Final salary pension schemes have cut the amount of money that they invest in shares in a bid to minimise the potential for losses.
Schemes are turning to safer investments
Three out of 10 schemes surveyed by the National Association of Pension Funds (NAPF) have switched from shares to safer investments, such as bonds.
The NAPF said schemes were becoming "more risk-averse" to ensure they had enough cash to pay member benefits.
Many schemes have closed as employers consider them too risky and expensive.
Many final salary schemes have fallen into deficit because of a combination of poor investment performance and increased longevity of scheme members.
Often if a final salary scheme falls into deficit, the sponsoring employer uses profit to make up the shortfall.
Against this backdrop, the NAPF said there was growing caution amongst schemes.
"There are a variety of factors at work here, including greater longevity, lower interest rates, new accounting standards and a tighter regulatory climate," Christine Farnish, NAPF chief executive, said.
"This combination of developments is leading UK pension funds to steer away from traditionally higher-risk investments, like equities, and towards safer options in order to match their liabilities more effectively," Ms Farnish added.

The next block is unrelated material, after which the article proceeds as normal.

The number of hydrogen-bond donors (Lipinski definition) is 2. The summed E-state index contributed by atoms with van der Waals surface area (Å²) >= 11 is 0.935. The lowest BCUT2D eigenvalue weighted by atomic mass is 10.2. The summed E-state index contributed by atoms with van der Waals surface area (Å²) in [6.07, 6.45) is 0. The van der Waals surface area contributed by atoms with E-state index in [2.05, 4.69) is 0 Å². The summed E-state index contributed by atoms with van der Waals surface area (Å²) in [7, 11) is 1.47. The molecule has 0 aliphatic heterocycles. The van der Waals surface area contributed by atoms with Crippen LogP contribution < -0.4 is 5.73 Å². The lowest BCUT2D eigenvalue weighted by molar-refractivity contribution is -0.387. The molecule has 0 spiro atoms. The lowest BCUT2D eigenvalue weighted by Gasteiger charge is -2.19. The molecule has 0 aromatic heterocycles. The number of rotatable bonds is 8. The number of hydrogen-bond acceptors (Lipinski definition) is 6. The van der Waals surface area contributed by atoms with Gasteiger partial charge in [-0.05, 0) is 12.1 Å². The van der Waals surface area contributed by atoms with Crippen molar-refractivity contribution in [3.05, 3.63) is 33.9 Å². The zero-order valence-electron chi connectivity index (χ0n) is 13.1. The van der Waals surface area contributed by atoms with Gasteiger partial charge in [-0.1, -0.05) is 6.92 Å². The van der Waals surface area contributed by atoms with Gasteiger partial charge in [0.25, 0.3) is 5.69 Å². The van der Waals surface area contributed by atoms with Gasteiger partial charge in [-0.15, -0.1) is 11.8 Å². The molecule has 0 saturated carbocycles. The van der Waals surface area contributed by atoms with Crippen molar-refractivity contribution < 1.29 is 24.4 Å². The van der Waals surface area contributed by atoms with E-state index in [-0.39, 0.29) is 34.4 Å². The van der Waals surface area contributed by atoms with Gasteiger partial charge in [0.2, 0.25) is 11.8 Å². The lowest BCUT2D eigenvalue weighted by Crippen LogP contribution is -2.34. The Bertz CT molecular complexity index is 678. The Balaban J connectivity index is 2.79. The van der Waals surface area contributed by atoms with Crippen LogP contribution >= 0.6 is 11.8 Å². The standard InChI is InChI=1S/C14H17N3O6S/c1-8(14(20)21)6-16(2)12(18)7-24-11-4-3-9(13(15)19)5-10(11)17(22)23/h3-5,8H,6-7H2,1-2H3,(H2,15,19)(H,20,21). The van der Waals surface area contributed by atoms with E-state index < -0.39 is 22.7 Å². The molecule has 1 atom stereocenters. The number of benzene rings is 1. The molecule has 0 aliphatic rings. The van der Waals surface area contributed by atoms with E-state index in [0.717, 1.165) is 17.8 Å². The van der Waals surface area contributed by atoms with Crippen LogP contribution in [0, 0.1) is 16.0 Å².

In recent weeks, major employers, including the Co-op, Arcadia, Provident Financial and Rentokil, have cut back on their pension provision.
Employees in these firms face a grim start to 2006, either paying much more into the workplace pension or seeing their final salary pension scheme mothballed by their employer.
On Wednesday, London's Evening Standard newspaper reported that computer giant IBM was considering mothballing its UK final salary scheme.
IBM, which has 20,000 UK workers, recently announced the closure of its US pension scheme.
But an IBM spokesperson said "no final decisions" had been made about its UK pension scheme.